The Inertia

Art and adrenaline run thick in her veins. The talent with which she paints, and the passion for extreme sports are innate in Flor de Pamphilis. Both come exceptionally natural to her. Flor, also known as Pampi, is a young, talented artist from Argentina who is trail-blazing surf ­art in South America. Between painting for popular brands such as Vans and Red Bull, Pampi gave me the wonderful opportunity to gain a better understanding of her works of art, as well as the creative individual behind them.

Painting surfboards is a very peculiar kind of art. How did you start doing it?

The best part of the story is that it wasn’t planned. It just happened. Sounds like a cliché love­ story, but it’s true. I appreciated art all my life, but I never dreamed of making a living out of it. Back in 2012, I was invited to join a South American road trip, sponsored by Mini Cooper, together with two German guys and an Argentinian girl. In one of our many stops in Northern Brazil, I got to know a local shaper. Our Mini Cooper had a mechanical problem so we were stuck in that small town for more than a month. I saw that he had a couple of broken boards so I asked him if I could borrow one to paint. A friend of his, who was hanging out with us, heard me and offered his new board as a canvas. Without hesitating, I sketched a quick draft, borrowed some POSCA markers­ (which I instantly fell in love with),­ and started painting. The customizing started and never stopped. From there, friends gave me their motorbikes, cars, and boards for me to paint. I saw it as a new and relaxing therapy. A new part in my life had begun without me even realizing it.

Is there an artist or someone who inspired you to follow your passion?


People who made a living out of sports were usually the people I admired the most. I thought living as an artist was tough and I never pictured it for the lifestyle I was looking for. Iain MacArthur, an English artist, was a great inspiration. Also, Supakitch was a great inspiration. I am constantly looking for new ideas and references, which trigger my imagination and inspire my art.

Aside from other artists, where do you get your inspiration from?

I was born in Buenos Aires, a huge and crowded city. It took me a long time to adapt to its rhythm and lifestyle, but in the end, I learned to love it and found its magic. I’ve always been really connected with nature and lead a healthy, quiet life. Buenos Aires contrasted this. Whenever I could, I escaped to a natural place; a beach, a mountain, or whatever kept me far away from the city. So, I believe nature is where I get a great part of my inspiration. I usually use natural elements such as leaves and water and I connect them to inspirations from aboriginal designs of South American tribes, such as feathers and comparable patterns.


You practice these sports with passion. How does that influence your career as an artist?

I was able to find a deep connection with surfing without dedicating my life to the sport. I really enjoy using a surfboard as a canvas. And watching afterwards how my art is in contact with the incredible energy of the sea and the waves fulfills me. I found that the combination of board sports and art is what I want to do every day of my life. The fact that I am usually surrounded with people who practice these sports and have the same way of life, makes my profession my passion. I don’t enjoy painting on any particular surface, but I enjoy customizing objects that will move and interact with its rider. That’s when I feel the artistic cycle is complete.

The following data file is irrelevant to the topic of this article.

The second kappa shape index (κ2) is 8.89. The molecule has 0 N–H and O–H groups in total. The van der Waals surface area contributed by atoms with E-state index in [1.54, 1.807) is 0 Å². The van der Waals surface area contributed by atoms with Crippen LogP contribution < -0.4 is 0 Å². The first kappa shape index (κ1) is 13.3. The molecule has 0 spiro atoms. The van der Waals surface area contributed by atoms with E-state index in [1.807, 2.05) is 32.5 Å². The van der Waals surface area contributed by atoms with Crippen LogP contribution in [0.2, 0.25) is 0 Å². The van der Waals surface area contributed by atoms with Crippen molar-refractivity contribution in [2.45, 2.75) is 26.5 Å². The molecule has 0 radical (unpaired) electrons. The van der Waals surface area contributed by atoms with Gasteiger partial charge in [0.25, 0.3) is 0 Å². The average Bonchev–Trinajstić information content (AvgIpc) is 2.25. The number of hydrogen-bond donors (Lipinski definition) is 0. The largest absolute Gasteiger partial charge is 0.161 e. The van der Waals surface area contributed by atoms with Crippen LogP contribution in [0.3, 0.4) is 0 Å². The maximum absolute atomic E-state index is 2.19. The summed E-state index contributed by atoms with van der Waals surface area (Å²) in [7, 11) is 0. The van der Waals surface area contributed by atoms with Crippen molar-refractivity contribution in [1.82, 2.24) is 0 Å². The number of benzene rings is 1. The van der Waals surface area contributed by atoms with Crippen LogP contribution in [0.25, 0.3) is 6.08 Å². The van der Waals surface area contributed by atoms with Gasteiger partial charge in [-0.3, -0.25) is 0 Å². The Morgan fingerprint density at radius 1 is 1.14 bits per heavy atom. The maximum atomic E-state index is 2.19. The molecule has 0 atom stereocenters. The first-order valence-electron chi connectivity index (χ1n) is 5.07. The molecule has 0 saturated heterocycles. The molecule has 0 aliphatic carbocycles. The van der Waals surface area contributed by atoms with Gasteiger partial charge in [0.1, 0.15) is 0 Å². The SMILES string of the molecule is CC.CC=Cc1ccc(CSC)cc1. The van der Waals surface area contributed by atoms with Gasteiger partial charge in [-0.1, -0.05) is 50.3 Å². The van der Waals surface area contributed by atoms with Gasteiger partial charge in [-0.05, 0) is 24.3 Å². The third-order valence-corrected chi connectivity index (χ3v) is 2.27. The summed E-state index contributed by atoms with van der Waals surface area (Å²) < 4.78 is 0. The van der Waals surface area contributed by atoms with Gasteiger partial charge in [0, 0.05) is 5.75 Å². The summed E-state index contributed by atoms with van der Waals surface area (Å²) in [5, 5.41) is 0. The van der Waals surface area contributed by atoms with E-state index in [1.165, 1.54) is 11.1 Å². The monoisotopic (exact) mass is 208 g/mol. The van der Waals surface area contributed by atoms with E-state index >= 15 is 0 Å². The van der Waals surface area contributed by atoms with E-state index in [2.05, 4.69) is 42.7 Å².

You painted for brands like Red Bull, Posca, Vans and Corona. Would you like to paint for professional surfers and shapers?

Painting for popular brands is a great honor for me and I feel gratified every time it happens. I know I would like to keep growing and learning in that path, but I don’t have a particular long­term objective in my art career. I just know that I share the philosophy of the surf lifestyle and that traveling expands my creativity. Thus, I will keep doing it, as it is crucial for my inspiration. As everything flowed so spontaneously and nothing was planned, I prefer to keep it that way because I am still surprised on how my life is turning out. I really like the custom style, making unique versions that play with the rider’s personality, and combine them with what is aesthetically pleasing to me. I would like to make some designs for a big brand related to board sports, probably a season edition or something similar. It would be amazing to watch thousands of people riding a craft with my design on it. I’m really confident that life will keep on surprising me, and make things happen that I would never have imagined. That is why I prefer to live the moment and trust that if I do everything with passion and to the best of my ability, the outcome will be just fine.

To see more of Pampi’s art, check her out on Facebook and Instagram.



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